Legislative mandates are expenditures that the state of Minnesota has adopted as priorities and requires local units of government (cities and counties) to provide. Many are funded, either whole or in part, by the state while others are required but funds have not been provided. Whether or not funds are provided, mandates are required expenditures and are beyond the control of local elected officials. Examples include veterans’ services, solid waste management, some human services, some criminal prosecutions and the Sheriff’s Department.
Unfunded mandates are priorities that are adopted by the state legislature but whose costs are passed on to the local property tax payer. These mandates are also required and beyond the control of the County Board. Examples include solid waste management, Sheriff’s Department and the prosecutions of some crimes.
Discretionary expenses include those that are "optional" but necessary such as the operation and maintenance of county roads and public works facilities, as well as those that enhance the quality of life for Ramsey County residents and/or bring visitors to the area. These include such things as parks, ice arenas, libraries and golf courses.
Should you want a budget snapshot, including income and expenditures, the 2003 Budget in Brief could give you such a picture. Please call my office (266-8360) or the Ramsey County Budget Office (266-8048) and ask for the 2003 Budget In Brief brochure.
While lobbying state legislators and the governor’s office has been somewhat controversial on occasion, it is important to make certain that state legislators understand the impacts of their decisions, to see that Ramsey County residents receive their "fair share " of state tax dollars and to make sure that good public policies continue. On December 17 the Ramsey County Board set its agenda for the next legislative session. The requests include:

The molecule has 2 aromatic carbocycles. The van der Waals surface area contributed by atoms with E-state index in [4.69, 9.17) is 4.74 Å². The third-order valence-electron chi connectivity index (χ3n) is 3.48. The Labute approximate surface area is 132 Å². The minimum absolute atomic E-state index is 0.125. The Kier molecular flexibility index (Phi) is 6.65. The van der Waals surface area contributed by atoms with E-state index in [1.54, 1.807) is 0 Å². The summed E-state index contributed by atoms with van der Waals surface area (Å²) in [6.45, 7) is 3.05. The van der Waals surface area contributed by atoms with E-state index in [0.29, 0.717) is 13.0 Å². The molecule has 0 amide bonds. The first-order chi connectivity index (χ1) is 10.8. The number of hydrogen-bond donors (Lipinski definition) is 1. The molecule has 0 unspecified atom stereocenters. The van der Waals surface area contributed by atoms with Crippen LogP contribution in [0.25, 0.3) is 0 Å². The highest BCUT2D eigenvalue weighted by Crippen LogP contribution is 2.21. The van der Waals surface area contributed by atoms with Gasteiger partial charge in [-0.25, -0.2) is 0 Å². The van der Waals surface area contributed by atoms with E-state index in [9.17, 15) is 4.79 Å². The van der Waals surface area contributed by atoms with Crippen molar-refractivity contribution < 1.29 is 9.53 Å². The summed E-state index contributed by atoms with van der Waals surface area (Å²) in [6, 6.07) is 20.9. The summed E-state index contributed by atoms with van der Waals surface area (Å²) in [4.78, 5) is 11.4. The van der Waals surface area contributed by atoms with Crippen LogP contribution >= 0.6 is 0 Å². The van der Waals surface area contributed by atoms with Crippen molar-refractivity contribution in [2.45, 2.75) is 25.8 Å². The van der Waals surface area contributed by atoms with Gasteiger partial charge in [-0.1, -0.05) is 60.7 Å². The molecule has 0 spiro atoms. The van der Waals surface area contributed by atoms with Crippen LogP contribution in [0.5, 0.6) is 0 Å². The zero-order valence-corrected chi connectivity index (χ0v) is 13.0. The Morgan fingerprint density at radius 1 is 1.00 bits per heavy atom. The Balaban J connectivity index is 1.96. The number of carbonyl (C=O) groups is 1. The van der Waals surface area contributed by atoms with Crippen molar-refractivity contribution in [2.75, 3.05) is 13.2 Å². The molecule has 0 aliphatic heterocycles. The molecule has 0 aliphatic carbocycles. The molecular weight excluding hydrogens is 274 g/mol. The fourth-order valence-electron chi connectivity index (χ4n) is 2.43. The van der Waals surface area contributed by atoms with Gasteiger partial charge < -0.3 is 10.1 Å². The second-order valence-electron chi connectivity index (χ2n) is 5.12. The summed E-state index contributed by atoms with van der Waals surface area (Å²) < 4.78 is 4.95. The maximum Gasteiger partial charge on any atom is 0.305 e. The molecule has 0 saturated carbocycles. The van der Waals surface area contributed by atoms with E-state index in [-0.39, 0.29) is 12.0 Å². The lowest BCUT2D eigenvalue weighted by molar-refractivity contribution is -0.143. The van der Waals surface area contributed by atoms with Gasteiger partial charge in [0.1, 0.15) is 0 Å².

Opposition to efforts to transfer funding responsibility for human service programs from the state to the county;
Financial support for the maintenance of county parks used by visitors from the entire metro region;
Funding to upgrade certain interchanges where state highways and county roads meet;
Continued funding of proven social service programs such as in-home visits for teen parents and care consultations to keep seniors in their homes;
And, at Commissioner Rettman’s request, extension of This Old House allowing homeowners to defer some of the taxes that would be applied when older homes are repaired and updated.
It happens to all of us. Just when your are ready to sit down to dinner the telephone rings. Usually it is not a friend, a family member or an emergency. The conversation often begins with "Need new windows?" "Is your siding in need of replacement?" Or "We’d like to help refinance your home!" Beginning January 1, 2003 you can put an end to most of these annoying phone calls with one simple connection.
New rules adopted by the state legislature last year create a statewide DO NOT CALL LIST for residents who do not want to be bothered by sales pitches. Under the law, telemarketing firms will have to buy the list and the periodic updates and are not permitted to call anyone whose phone number is on it or they face fines up to $1,000 per violation.
To get on the Do Not Call list you can call the state toll-free at 1-800-921-4110 or contact the Commerce Department on the internet at www.commerce.state.mn.us. Up to 3 residential lines can be put on the list but keep in mind that it will not end all of these calls. The new rules allow nonprofit fundraising, political party contacts and surveys, companies you already do business with and those who want to schedule a face-to-face presentation. Similar rules have been adopted in 28 other states.
Author: Commissioner Rettman's Office